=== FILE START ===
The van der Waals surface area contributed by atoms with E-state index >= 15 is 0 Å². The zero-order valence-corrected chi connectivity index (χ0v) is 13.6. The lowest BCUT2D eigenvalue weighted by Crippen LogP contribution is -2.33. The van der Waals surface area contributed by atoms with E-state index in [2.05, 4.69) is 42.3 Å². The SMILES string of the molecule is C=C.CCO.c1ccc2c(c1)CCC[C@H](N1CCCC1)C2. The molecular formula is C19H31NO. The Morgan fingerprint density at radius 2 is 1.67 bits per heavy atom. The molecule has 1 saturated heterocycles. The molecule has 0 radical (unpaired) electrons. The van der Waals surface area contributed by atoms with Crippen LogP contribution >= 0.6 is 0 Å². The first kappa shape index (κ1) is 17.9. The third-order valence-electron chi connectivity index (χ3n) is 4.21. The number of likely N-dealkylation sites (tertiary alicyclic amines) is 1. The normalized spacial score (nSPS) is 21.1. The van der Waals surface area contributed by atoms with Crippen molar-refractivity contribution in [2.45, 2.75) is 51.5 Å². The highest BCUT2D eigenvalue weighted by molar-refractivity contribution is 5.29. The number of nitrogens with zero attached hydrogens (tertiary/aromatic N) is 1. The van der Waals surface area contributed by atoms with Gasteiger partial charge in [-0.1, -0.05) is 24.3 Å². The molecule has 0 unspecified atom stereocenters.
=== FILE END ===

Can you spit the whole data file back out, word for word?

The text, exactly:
The van der Waals surface area contributed by atoms with E-state index >= 15 is 0 Å². The zero-order valence-corrected chi connectivity index (χ0v) is 13.6. The lowest BCUT2D eigenvalue weighted by Crippen LogP contribution is -2.33. The van der Waals surface area contributed by atoms with E-state index in [2.05, 4.69) is 42.3 Å². The SMILES string of the molecule is C=C.CCO.c1ccc2c(c1)CCC[C@H](N1CCCC1)C2. The molecular formula is C19H31NO. The Morgan fingerprint density at radius 2 is 1.67 bits per heavy atom. The molecule has 1 saturated heterocycles. The molecule has 0 radical (unpaired) electrons. The van der Waals surface area contributed by atoms with Crippen LogP contribution >= 0.6 is 0 Å². The first kappa shape index (κ1) is 17.9. The third-order valence-electron chi connectivity index (χ3n) is 4.21. The number of likely N-dealkylation sites (tertiary alicyclic amines) is 1. The normalized spacial score (nSPS) is 21.1. The van der Waals surface area contributed by atoms with Crippen molar-refractivity contribution in [2.45, 2.75) is 51.5 Å². The highest BCUT2D eigenvalue weighted by molar-refractivity contribution is 5.29. The number of nitrogens with zero attached hydrogens (tertiary/aromatic N) is 1. The van der Waals surface area contributed by atoms with Gasteiger partial charge in [-0.1, -0.05) is 24.3 Å². The molecule has 0 unspecified atom stereocenters.